Man dies and his wife is in a critical condition after self-medicating with chloroquine to prevent Coronavirus

A man dies while his wife is in a critical condition after self-medicating with a fish tank cleaner having traces of the malaria drug chloroquine to prevent Coronavirus.

The couple has consumed, without a doctor’s prescription,  the cleaner that included some of the malaria-treating drugs that President Trump has promoted. In a recent briefing, the President of the United States told reporters:

“A drug called chloroquine, or hydroxychloroquine, is a common malaria drug. It’s also a drug used for strong arthritis. It’s been around for a long time and it’s very powerful. The good thing is that because it’s been around a long time we know that if things don’t go as planned it’s not going to kill anybody.”

To clarify, they took something totally different from what the president talked about, something that was not FDA-approved. Tragically, self-medicating with chloroquine turned out to be fatal for the man and life-threatening for the woman. Their names were not revealed by the Banner Health hospital, where they were treated. In a press release on March 23, the hospital stated:

“A man has died and his wife is under critical care after the couple, both in their 60s, ingested chloroquine phosphate, an additive commonly used at aquariums to clean fish tanks. Within thirty minutes of ingestion, the couple experienced immediate effects requiring admittance to a nearby Banner Health hospital.”

What the couple thought would ward off the virus was much different from hydroxychloroquine, the drug that many states such as New York will be using to try and combat the Coronavirus pandemic.

Additionally, Andrew Cuomo, the New York Governor, has released an executive order:

“No pharmacist shall dispense hydroxychloroquine or chloroquine except when written as prescribed for an FDA-approved indication; or as part of a state approved clinical trial.”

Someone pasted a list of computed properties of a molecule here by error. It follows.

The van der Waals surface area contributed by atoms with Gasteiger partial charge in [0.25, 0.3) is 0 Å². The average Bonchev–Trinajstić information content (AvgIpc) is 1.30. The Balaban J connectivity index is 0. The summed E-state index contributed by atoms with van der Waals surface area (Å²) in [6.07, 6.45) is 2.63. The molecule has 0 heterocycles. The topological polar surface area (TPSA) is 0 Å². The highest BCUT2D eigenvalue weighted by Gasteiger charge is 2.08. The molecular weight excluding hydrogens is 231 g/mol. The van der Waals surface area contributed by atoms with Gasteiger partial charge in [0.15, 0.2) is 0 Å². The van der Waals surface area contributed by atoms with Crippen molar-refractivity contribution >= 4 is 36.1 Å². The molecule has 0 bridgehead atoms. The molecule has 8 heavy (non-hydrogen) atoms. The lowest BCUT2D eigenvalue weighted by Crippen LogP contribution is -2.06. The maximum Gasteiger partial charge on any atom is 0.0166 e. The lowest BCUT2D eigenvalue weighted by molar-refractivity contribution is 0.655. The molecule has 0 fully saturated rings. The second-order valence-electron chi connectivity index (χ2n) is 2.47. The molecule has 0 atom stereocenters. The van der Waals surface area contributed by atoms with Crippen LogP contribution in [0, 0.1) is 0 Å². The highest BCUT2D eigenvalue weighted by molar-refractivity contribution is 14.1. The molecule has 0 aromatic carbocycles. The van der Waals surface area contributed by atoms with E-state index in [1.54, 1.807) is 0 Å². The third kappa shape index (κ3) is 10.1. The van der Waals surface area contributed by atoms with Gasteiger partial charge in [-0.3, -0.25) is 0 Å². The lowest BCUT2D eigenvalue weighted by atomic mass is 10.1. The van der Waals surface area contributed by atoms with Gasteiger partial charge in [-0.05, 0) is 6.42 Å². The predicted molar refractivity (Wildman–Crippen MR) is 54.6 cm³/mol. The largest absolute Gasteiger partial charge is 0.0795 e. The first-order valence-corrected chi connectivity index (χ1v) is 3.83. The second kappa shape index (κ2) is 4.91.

It turns out this case is not the only one where people were trying to self-medicate with the anti-malaria drug after the President’s statement.

Two other cases of chloroquine poisoning were reported in Nigeria.

The people were hospitalized in Lagos for overdosing with the drug. Nigeria’s Centre for Disease Control warns that the World Health Organization(WHO) hasn’t approved the use of the drug against Coronavirus.

Furthermore, Dr. Daniel Brooks, medical director of Banner Poison and Drug Information Center, advises:

“Given the uncertainty around COVID-19, we understand that people are trying to find new ways to prevent or treat this virus, but self-medicating is not the way to do so. The last thing that we want right now is to inundate our emergency departments with patients who believe they found a vague and risky solution that could potentially jeopardize their health.”

The danger of chlorine poisoning became a viral topic and appeared in many headlines.

The President’s son, Donald Trump Jr, took the subject to his public Twitter account. He confronts an article stating how the drug Trump touted to possibly treat Coronavirus can kill in just two grams.

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